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4.3 out of 5 stars
Yoga School Dropout
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36 of 37 people found the following review helpful
on 6 February 2005
This is the true story of one girls escape from the rat race to explore a variety of ways of deepening her interest in yoga.
She travels to India and goes from Ashram to Ashram, Guru to Guru, Yoga School to Yoga School. You read about the scams and the 'crazies' and also the deeply sincere people and spiritual places you could find yourself if you did the same. It's almost like an informal review of each place, which might prove useful if you were thinking of doing the same. It explains with humour and realism the difficulties of such a path, along with the joys and rewards too. Most interestingly you see Lucy's inner journey as she struggles with herself, much to the relief of the reader, as you see her own humanity.
This is a super book. I read it on holiday in Mauritius and the book and the surroundings together took me to a state of bliss. I absolutely LOVED it but as a result won't be travelling to India to pursue my love of yoga at any time soon! I am tempted though...
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12 of 12 people found the following review helpful
on 12 April 2005
I brought this on holidays and I found it so difficult to put down! It made me laugh, It made me want to give it all up and head to Kerala, it made me see beyond the veneer of mysticism that we create around yoga and most importantly, it made me remember to put it all into perspective.
I loved the book - so well written and such a fascinating read
Lucy - can't wait for your next book. Release it soon!!
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22 of 23 people found the following review helpful
on 29 March 2007
I should have read the reviews before buying the book as I was quite surprised that it's not fictional writing (as I expected) but instead based on Lucy Edge's own journey to India.

Lucy Edge - a burned out, high flying professional - is sick of her London life and decides to `find herself' in India. She attends about 6 different yoga and meditation ashrams there, hoping that one of them will help her find the answers she is looking for.

The book starts of promising. I laughed quite a bit and feel that the Western yogis she bumps into on the way, pretty much sound like girls I see at yoga class here in London. However, by ashram number 4 I got a bit bored as essentially she goes through the same emotions from start to finish and nothing new or exciting changes throughout her journey. There are no unexpected twists or turns, just pretty much the same from beginning to end. Nonetheless, Lucy Edge's writing is very honest and one gets a good sense of what ashram life in India is all about.

Overall, I would however only recommend this book to those who:

1. Are into yoga and are prepared to look at its humorous side as this book is far from deep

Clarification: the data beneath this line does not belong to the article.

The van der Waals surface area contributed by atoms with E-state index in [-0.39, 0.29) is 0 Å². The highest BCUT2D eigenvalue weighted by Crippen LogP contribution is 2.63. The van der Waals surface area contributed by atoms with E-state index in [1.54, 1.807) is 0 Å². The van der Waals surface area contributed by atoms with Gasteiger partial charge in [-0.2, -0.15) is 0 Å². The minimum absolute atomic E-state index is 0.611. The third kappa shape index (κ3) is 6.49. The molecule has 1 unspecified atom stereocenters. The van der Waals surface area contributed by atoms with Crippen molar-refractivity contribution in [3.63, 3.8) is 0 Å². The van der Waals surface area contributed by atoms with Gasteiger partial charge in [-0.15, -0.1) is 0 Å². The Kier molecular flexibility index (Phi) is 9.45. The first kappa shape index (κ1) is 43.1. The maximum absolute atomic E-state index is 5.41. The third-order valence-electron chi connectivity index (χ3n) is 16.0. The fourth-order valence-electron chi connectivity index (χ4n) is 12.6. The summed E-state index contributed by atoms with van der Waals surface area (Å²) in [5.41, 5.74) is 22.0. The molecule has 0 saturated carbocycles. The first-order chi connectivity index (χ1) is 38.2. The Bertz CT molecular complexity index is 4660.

2. Like chick-lit

3. Have a remote interest in travel literature

4. Have some interest in India

In summary this is a cute, fun book, but not great.
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3 of 3 people found the following review helpful
on 16 April 2010
Lucy is a little bit naive, a little bit shallow and a little bit fish-out-of-water in India. So what makes this a good book? Well, personally I thought that even though she really didn't know what she was doing or where she was going (with her life or in India!), Lucy managed to a find a much more authentic India than many who travel there, especially certain yoga practitioners!

This is a funny, girly book (it's a bit on the chick-lit side) about one woman's search for a new view on life in India. Unlike many books of its kind, Lucy finds more solace in the everyday people she meets than in the religious practices and yoga that she does. As mentioned above, she's rather naive, but she does end up finding out a lot about herself and about life.

The type of yoga practitioners (from America, Uk, etc, not the yoga teachers in India) that Lucy meets in India are rather self-involved, a little bit know it all, and many of them are totally ignorant of the real India and the meaning behind their practices. To be honest, this has been my experience with many of the Western yogis I have met in India - they're certainly flexible, but at the end of the day they are no more in tune with the world than anyone else! Some keen yogis will no doubt find Lucy's portrait of some of the people she meets less than flattering, but at the end of the day Lucy's message is that yoga alone is not enough. Doing rigorous asanas every day will not change your life just like that, you have to learn to see the world differently.

This is a very honest book - Lucy is not afraid to admit that she finds yoga hard, that meditation sometimes leaves her cold, that when other people talk about their spiritual experiences she feels a bit lost. But she stills finds her way in India. A good read.
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1 of 1 people found the following review helpful